You can then determine your initial primary insurance amount by applying the applicable percentages to your AIME. The bend points and percentages for someone born in 1951 are as follows:90% of the first $791, 32% of the amount from $792 – $4768, and 15% of any amount above $4768.
For example, if your AIME was $4868 you would calculate your initial PIA as follows:90% of $791 = $711.90 plus32% of $3977 = $1272.64 plus15% of $100 = $15.
Thus, your initial PIA would be $1999.54 , which would be rounded to $1999.50. That would be your PIA in 2013 when you were first eligible for retirement benefits, but you would then need to apply all of the Social Security cost of living increases since 2013 in order to determine your current PIA.
Don’t Miss: Social +security +card +replacement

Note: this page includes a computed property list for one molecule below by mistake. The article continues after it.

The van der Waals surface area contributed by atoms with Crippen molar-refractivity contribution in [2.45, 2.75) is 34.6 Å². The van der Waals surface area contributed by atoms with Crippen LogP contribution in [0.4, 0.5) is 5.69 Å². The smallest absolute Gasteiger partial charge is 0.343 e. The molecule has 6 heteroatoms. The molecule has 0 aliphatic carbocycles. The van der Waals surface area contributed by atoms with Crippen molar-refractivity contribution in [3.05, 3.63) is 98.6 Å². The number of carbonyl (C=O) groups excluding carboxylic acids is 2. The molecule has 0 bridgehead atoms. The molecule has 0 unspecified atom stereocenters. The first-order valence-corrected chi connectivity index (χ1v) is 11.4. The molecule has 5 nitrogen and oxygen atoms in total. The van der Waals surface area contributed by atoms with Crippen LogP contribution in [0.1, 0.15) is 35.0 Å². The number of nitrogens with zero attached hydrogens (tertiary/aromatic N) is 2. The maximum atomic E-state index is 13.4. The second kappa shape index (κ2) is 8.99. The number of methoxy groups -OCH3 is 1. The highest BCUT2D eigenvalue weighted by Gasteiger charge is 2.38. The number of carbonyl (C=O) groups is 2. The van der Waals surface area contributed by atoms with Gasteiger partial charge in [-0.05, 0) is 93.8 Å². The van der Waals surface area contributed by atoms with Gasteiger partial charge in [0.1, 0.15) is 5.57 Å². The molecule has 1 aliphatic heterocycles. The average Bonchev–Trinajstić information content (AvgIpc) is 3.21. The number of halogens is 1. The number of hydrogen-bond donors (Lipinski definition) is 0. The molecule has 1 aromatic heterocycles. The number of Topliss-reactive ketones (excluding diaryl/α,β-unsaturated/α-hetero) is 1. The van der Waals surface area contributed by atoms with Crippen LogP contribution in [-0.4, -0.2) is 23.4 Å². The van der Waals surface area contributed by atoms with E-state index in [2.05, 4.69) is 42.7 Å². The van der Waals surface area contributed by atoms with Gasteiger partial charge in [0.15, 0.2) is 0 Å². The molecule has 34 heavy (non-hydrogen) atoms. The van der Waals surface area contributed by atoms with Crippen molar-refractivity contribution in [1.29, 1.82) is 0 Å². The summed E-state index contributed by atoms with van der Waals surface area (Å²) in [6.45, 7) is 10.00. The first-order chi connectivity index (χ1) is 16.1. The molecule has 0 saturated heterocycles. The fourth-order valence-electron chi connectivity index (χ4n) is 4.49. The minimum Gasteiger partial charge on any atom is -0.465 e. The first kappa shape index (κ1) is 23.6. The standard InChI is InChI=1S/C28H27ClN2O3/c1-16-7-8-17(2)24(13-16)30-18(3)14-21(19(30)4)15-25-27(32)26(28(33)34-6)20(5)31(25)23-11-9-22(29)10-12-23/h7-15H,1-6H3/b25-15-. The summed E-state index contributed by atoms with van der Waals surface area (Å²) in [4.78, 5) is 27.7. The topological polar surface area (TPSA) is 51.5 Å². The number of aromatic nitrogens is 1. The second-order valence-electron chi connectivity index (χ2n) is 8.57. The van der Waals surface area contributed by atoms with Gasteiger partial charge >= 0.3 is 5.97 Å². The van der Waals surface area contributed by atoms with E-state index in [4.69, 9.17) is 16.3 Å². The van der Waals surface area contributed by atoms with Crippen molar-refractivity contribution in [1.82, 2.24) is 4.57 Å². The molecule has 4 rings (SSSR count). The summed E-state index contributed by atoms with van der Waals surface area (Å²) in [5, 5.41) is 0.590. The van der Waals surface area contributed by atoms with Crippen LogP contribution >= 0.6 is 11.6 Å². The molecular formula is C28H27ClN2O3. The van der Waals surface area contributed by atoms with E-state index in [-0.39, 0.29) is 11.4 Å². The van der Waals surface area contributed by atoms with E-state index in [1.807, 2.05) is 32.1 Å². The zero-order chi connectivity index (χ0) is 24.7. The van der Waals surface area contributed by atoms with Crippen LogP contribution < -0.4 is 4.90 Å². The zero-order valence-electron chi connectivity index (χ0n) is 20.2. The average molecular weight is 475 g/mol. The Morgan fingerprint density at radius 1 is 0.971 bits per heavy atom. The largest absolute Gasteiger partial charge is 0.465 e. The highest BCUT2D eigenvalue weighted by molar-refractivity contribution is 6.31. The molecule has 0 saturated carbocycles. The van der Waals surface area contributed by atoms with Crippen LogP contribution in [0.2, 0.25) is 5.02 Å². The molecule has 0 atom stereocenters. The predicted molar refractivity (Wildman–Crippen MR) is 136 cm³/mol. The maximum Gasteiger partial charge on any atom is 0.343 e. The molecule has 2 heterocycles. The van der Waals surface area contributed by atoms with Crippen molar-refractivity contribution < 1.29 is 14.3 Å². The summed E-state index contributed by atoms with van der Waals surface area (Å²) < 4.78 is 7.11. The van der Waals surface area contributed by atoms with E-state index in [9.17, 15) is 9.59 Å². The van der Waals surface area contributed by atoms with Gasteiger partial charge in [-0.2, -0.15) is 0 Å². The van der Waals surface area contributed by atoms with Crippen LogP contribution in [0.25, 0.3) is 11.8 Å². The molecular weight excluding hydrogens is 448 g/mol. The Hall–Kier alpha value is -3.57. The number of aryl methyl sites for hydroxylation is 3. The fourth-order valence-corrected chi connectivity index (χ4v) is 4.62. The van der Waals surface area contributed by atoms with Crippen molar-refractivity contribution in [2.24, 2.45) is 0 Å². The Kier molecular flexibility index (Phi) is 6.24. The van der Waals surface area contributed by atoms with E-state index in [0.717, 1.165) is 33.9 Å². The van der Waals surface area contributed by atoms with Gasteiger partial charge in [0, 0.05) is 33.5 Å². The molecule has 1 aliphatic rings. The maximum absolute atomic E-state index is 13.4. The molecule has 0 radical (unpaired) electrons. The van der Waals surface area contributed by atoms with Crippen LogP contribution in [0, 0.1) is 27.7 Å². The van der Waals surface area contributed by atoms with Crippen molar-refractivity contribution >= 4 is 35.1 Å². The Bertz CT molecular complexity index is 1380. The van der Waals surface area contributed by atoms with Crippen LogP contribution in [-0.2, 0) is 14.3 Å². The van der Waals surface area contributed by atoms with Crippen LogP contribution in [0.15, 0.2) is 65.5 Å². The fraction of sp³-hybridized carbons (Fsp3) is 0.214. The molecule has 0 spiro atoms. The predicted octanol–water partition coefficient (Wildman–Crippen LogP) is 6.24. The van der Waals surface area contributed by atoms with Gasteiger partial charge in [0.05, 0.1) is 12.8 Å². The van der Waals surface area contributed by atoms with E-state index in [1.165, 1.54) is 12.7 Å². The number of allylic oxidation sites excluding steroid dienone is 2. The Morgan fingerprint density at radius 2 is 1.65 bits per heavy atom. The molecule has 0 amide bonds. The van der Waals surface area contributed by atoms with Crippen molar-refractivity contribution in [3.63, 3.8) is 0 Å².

Using Your Benefit Estimates
As your statement will show, your Social Security retirement benefits will vary depending on when you claim them before or after your full retirement age . The longer you wait to start receiving payments, the higher your benefit amount will be.
However, it’s not always better to wait until your full retirement age to claim your Social Security benefits. If you need your Social Security benefits for living expenses, or you have a health condition that makes it unlikely that you will live past age 75 or so, you may be better off collecting your benefits sooner rather than later. You can use a calculator at the Social Security website to see which retirement age makes the most financial sense for you .
For comprehensive practical information about how and when to claim Social Security benefits, see Social Security, Medicare & Government Pensions, by Joseph Matthews with Dorothy Matthews Berman .
Social Security Increase : How To Calculate Your New Payment
The cost-of-living adjustment will mean an average increase of about $92 each a month for most retired workers, bringing the average benefit of $1,657 per month.
Social Security beneficiaries are slated to receive a 5.9% increase in 2022, the biggest boost in benefits in 39 years.